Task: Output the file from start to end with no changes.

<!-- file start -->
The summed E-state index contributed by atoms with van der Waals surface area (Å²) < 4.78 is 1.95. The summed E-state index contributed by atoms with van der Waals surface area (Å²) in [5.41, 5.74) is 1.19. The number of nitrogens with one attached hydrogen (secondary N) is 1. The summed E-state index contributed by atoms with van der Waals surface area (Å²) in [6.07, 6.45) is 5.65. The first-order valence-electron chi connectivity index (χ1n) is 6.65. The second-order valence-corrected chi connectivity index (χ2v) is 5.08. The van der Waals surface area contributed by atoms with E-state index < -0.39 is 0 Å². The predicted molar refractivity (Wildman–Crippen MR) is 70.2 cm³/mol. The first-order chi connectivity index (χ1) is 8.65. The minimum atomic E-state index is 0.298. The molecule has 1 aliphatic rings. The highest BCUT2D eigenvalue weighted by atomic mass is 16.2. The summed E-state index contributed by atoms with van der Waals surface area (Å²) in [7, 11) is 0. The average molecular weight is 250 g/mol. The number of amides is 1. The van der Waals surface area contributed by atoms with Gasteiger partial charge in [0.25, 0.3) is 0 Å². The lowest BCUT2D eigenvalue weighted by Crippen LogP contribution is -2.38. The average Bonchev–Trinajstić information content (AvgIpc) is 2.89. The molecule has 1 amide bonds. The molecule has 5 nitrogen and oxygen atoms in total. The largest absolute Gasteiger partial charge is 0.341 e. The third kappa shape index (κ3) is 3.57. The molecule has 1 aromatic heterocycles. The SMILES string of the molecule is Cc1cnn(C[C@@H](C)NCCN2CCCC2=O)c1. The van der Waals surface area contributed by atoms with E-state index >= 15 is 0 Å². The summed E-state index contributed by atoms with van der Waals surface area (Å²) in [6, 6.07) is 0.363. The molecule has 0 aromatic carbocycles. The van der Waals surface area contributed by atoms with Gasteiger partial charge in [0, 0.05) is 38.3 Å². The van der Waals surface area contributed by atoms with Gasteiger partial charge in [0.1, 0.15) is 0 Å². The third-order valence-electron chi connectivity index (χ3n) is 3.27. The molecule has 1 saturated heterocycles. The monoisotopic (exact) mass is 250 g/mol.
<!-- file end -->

The summed E-state index contributed by atoms with van der Waals surface area (Å²) < 4.78 is 1.95. The summed E-state index contributed by atoms with van der Waals surface area (Å²) in [5.41, 5.74) is 1.19. The number of nitrogens with one attached hydrogen (secondary N) is 1. The summed E-state index contributed by atoms with van der Waals surface area (Å²) in [6.07, 6.45) is 5.65. The first-order valence-electron chi connectivity index (χ1n) is 6.65. The second-order valence-corrected chi connectivity index (χ2v) is 5.08. The van der Waals surface area contributed by atoms with E-state index < -0.39 is 0 Å². The predicted molar refractivity (Wildman–Crippen MR) is 70.2 cm³/mol. The first-order chi connectivity index (χ1) is 8.65. The minimum atomic E-state index is 0.298. The molecule has 1 aliphatic rings. The highest BCUT2D eigenvalue weighted by atomic mass is 16.2. The summed E-state index contributed by atoms with van der Waals surface area (Å²) in [7, 11) is 0. The average molecular weight is 250 g/mol. The number of amides is 1. The van der Waals surface area contributed by atoms with Gasteiger partial charge in [0.25, 0.3) is 0 Å². The lowest BCUT2D eigenvalue weighted by Crippen LogP contribution is -2.38. The average Bonchev–Trinajstić information content (AvgIpc) is 2.89. The molecule has 1 amide bonds. The molecule has 5 nitrogen and oxygen atoms in total. The largest absolute Gasteiger partial charge is 0.341 e. The third kappa shape index (κ3) is 3.57. The molecule has 1 aromatic heterocycles. The SMILES string of the molecule is Cc1cnn(C[C@@H](C)NCCN2CCCC2=O)c1. The van der Waals surface area contributed by atoms with E-state index >= 15 is 0 Å². The summed E-state index contributed by atoms with van der Waals surface area (Å²) in [6, 6.07) is 0.363. The molecule has 0 aromatic carbocycles. The van der Waals surface area contributed by atoms with Gasteiger partial charge in [0, 0.05) is 38.3 Å². The van der Waals surface area contributed by atoms with Gasteiger partial charge in [0.1, 0.15) is 0 Å². The third-order valence-electron chi connectivity index (χ3n) is 3.27. The molecule has 1 saturated heterocycles. The monoisotopic (exact) mass is 250 g/mol.